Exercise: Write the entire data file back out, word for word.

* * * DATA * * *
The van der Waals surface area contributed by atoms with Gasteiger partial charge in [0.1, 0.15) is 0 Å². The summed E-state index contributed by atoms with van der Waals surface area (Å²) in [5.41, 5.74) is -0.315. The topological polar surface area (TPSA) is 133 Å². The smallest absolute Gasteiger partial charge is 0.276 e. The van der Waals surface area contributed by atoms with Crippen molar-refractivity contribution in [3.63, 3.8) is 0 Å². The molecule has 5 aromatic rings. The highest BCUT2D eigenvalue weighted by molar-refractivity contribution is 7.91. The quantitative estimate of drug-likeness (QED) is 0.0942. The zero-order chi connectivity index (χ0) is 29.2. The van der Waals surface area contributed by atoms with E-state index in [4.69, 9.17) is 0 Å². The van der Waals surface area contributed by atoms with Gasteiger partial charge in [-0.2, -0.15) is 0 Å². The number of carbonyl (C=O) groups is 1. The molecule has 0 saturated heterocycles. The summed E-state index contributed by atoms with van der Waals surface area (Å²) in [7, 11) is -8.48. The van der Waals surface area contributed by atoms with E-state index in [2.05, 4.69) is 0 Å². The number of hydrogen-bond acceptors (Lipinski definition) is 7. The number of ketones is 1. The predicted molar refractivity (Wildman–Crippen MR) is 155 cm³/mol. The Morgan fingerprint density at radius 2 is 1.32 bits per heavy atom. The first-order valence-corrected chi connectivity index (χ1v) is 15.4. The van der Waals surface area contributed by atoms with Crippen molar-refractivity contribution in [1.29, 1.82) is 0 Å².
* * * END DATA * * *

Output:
The van der Waals surface area contributed by atoms with Gasteiger partial charge in [0.1, 0.15) is 0 Å². The summed E-state index contributed by atoms with van der Waals surface area (Å²) in [5.41, 5.74) is -0.315. The topological polar surface area (TPSA) is 133 Å². The smallest absolute Gasteiger partial charge is 0.276 e. The van der Waals surface area contributed by atoms with Crippen molar-refractivity contribution in [3.63, 3.8) is 0 Å². The molecule has 5 aromatic rings. The highest BCUT2D eigenvalue weighted by molar-refractivity contribution is 7.91. The quantitative estimate of drug-likeness (QED) is 0.0942. The zero-order chi connectivity index (χ0) is 29.2. The van der Waals surface area contributed by atoms with E-state index in [4.69, 9.17) is 0 Å². The van der Waals surface area contributed by atoms with Gasteiger partial charge in [-0.2, -0.15) is 0 Å². The number of carbonyl (C=O) groups is 1. The molecule has 0 saturated heterocycles. The summed E-state index contributed by atoms with van der Waals surface area (Å²) in [7, 11) is -8.48. The van der Waals surface area contributed by atoms with E-state index in [2.05, 4.69) is 0 Å². The number of hydrogen-bond acceptors (Lipinski definition) is 7. The number of ketones is 1. The predicted molar refractivity (Wildman–Crippen MR) is 155 cm³/mol. The Morgan fingerprint density at radius 2 is 1.32 bits per heavy atom. The first-order valence-corrected chi connectivity index (χ1v) is 15.4. The van der Waals surface area contributed by atoms with Crippen molar-refractivity contribution in [1.29, 1.82) is 0 Å².